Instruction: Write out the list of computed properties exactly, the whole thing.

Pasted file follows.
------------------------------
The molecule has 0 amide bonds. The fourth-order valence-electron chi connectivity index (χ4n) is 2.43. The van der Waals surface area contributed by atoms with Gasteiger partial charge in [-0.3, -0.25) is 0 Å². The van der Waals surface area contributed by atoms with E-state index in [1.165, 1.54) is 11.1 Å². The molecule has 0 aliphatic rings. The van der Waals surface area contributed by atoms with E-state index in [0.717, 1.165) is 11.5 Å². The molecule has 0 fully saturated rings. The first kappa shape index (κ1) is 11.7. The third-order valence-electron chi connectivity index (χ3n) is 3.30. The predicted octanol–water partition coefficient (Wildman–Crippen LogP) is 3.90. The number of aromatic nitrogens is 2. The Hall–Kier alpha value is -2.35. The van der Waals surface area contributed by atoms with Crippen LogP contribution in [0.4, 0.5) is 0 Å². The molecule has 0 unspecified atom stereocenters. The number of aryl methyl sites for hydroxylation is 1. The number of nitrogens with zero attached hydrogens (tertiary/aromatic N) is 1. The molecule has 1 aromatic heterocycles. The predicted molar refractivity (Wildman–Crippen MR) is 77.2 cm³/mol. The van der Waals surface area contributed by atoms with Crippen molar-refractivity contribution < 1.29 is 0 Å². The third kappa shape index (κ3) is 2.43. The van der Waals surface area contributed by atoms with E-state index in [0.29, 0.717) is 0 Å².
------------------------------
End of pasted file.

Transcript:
The molecule has 0 amide bonds. The fourth-order valence-electron chi connectivity index (χ4n) is 2.43. The van der Waals surface area contributed by atoms with Gasteiger partial charge in [-0.3, -0.25) is 0 Å². The van der Waals surface area contributed by atoms with E-state index in [1.165, 1.54) is 11.1 Å². The molecule has 0 aliphatic rings. The van der Waals surface area contributed by atoms with E-state index in [0.717, 1.165) is 11.5 Å². The molecule has 0 fully saturated rings. The first kappa shape index (κ1) is 11.7. The third-order valence-electron chi connectivity index (χ3n) is 3.30. The predicted octanol–water partition coefficient (Wildman–Crippen LogP) is 3.90. The number of aromatic nitrogens is 2. The Hall–Kier alpha value is -2.35. The van der Waals surface area contributed by atoms with Crippen LogP contribution in [0.4, 0.5) is 0 Å². The molecule has 0 unspecified atom stereocenters. The number of aryl methyl sites for hydroxylation is 1. The number of nitrogens with zero attached hydrogens (tertiary/aromatic N) is 1. The molecule has 1 aromatic heterocycles. The predicted molar refractivity (Wildman–Crippen MR) is 77.2 cm³/mol. The van der Waals surface area contributed by atoms with Crippen molar-refractivity contribution < 1.29 is 0 Å². The third kappa shape index (κ3) is 2.43. The van der Waals surface area contributed by atoms with E-state index in [0.29, 0.717) is 0 Å².